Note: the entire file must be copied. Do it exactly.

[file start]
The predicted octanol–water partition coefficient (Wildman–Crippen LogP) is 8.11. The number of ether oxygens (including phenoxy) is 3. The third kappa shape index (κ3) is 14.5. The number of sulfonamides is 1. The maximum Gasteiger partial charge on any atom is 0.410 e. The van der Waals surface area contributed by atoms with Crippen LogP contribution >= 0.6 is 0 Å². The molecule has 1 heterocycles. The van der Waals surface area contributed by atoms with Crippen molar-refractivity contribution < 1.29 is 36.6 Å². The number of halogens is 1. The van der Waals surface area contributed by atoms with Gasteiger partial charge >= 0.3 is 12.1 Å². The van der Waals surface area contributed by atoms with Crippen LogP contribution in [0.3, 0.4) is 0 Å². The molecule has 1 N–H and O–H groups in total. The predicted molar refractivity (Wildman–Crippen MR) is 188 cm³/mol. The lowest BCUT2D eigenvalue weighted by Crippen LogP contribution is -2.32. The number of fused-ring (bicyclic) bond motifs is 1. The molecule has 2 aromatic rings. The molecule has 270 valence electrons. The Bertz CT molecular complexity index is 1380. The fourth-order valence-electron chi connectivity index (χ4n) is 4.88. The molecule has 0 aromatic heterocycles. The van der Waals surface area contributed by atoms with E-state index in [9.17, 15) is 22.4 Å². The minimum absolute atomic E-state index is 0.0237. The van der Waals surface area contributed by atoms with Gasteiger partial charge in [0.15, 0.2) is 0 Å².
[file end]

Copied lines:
The predicted octanol–water partition coefficient (Wildman–Crippen LogP) is 8.11. The number of ether oxygens (including phenoxy) is 3. The third kappa shape index (κ3) is 14.5. The number of sulfonamides is 1. The maximum Gasteiger partial charge on any atom is 0.410 e. The van der Waals surface area contributed by atoms with Crippen LogP contribution >= 0.6 is 0 Å². The molecule has 1 heterocycles. The van der Waals surface area contributed by atoms with Crippen molar-refractivity contribution < 1.29 is 36.6 Å². The number of halogens is 1. The van der Waals surface area contributed by atoms with Gasteiger partial charge >= 0.3 is 12.1 Å². The van der Waals surface area contributed by atoms with Crippen LogP contribution in [0.3, 0.4) is 0 Å². The molecule has 1 N–H and O–H groups in total. The predicted molar refractivity (Wildman–Crippen MR) is 188 cm³/mol. The lowest BCUT2D eigenvalue weighted by Crippen LogP contribution is -2.32. The number of fused-ring (bicyclic) bond motifs is 1. The molecule has 2 aromatic rings. The molecule has 270 valence electrons. The Bertz CT molecular complexity index is 1380. The fourth-order valence-electron chi connectivity index (χ4n) is 4.88. The molecule has 0 aromatic heterocycles. The van der Waals surface area contributed by atoms with E-state index in [9.17, 15) is 22.4 Å². The minimum absolute atomic E-state index is 0.0237. The van der Waals surface area contributed by atoms with Gasteiger partial charge in [0.15, 0.2) is 0 Å².